A person sitting on the couch and eating from a bag of chips

Depression, poor mental health 

New studies have found that young adults who reported having depression had more than double the odds of cardiovascular disease compared to those without depression. For people without established cardiovascular disease, those who reported depression had 1.8 times higher odds of poor cardiovascular health than those without depression.


Recent studies have also confirmed a correlation between diabetes and heart diseases. According to available data, adults with diabetes are 2-4 times more likely to die from heart disease. High blood sugar damages blood vessels, increasing the chance of fats building up in the arteries and causing atherosclerosis. 

Patients with diabetes are also more likely to have other chronic health diseases that significantly increase the risk of a heart attack, including high blood pressure and high cholesterol. 


According to a 2022 study, even a full year after a Covid-19 infection, the risk of developing a heart condition, such as irregular heartbeat, heart failure, inflammation, or heart attack, was “substantial”. 

Researchers estimate that as much as 4% of individuals with COVID-19 will go on to experience heart complications. This percentage may seem small only until you consider that an estimated 66 to 70 percent of India’s 1.3 billion population have been infected with Covid-19.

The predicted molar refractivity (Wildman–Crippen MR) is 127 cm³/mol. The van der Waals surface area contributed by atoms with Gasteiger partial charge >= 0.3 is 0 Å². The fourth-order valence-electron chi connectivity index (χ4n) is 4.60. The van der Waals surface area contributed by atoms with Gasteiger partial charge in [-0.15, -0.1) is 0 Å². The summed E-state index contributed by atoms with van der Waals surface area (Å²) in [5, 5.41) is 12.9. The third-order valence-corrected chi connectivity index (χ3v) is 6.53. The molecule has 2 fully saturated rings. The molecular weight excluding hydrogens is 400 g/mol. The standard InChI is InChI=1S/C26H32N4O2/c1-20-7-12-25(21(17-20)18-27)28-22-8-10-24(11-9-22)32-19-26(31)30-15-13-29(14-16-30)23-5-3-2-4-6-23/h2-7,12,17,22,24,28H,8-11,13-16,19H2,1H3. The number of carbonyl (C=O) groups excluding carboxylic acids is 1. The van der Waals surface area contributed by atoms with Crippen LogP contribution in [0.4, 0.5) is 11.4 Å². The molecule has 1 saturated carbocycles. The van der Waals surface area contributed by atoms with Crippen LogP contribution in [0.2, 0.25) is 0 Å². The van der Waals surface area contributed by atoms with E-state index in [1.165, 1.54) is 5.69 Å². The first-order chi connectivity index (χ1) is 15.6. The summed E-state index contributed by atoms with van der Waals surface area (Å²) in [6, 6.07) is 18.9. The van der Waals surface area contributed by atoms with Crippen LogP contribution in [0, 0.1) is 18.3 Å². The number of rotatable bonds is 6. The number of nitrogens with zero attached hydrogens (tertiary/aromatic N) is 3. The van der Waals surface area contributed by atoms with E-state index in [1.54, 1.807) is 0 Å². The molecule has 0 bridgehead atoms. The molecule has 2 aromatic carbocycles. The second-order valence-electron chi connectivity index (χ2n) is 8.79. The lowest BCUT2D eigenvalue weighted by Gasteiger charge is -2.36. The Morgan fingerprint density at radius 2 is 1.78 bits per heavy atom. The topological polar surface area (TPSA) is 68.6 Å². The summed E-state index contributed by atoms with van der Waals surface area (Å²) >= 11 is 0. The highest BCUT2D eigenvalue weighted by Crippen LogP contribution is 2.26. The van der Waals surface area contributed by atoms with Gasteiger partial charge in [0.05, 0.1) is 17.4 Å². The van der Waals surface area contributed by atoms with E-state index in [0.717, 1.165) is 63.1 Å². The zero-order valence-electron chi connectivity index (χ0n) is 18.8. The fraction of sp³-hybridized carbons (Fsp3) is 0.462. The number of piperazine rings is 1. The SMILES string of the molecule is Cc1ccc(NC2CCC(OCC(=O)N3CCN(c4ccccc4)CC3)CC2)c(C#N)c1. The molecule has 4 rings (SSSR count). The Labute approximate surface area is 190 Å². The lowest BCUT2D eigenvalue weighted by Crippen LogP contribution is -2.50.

However, a recent study by the Indian Council of Medical Research has debunked popular the theories linking COVID-19 vaccines to the rise of heart attacks in young adults once and for all. The study found that there was no correlation between COVID-19 vaccines and sudden deaths. In fact, it found that those who were vaccinated were less likely to suffer sudden death, compared to those who were unvaccinated.

Signs of Heart Attack in Young Adults

Heart attacks can look different for different people. It can manifest as pressure, pain, or a squeezing or burning sensation in the middle of the chest or in the upper abdomen. Sometimes, an imminent heart attack can even be confused with acid reflux.

Moreover, women may experience a heart attack differently. Women are more likely than men to have less recognizable heart attack symptoms, such as:

  • Cold sweats
  • Fatigue
  • Lightheadedness
  • Nausea and vomiting
  • Pain or discomfort in different parts of the upper body (back, neck, jaw, arms, or stomach)
  • Shortness of breath

Dr Okaly also mentions that as opposed to older people, younger people tend to show no signs of blockage, making it much harder to detect an impending heart attack.

“Most young people just collapse…”

Dr Okaly tells us.

A man displaying signs of heart attack

How can you lower your risk of heart attacks?

One of the biggest challenges when it comes to heart attacks in young adults is that most people have no idea they are at risk. Measuring blood pressure regularly can be an easy first step in sharpening your awareness of your heart attack risk.

According to Dr Okaly, “the risk score QRisk3 is the most suitable for Indians” and “it is able to show the chances of having heart attacks in the next 10 years.”

Lowering your risk of an early heart attack can begin with paying more attention to what you eat and how much you’re exercising. At the end of the day, lowering your risk of a heart attack is not about one major change — it requires little changes in your everyday life.

At Even, our doctors look at your unique health profile consisting of your personal and family medical history, diagnostic results, lifestyle and more. This helps them analyse your current health and prevent any imminent or future risk of cardiovascular conditions.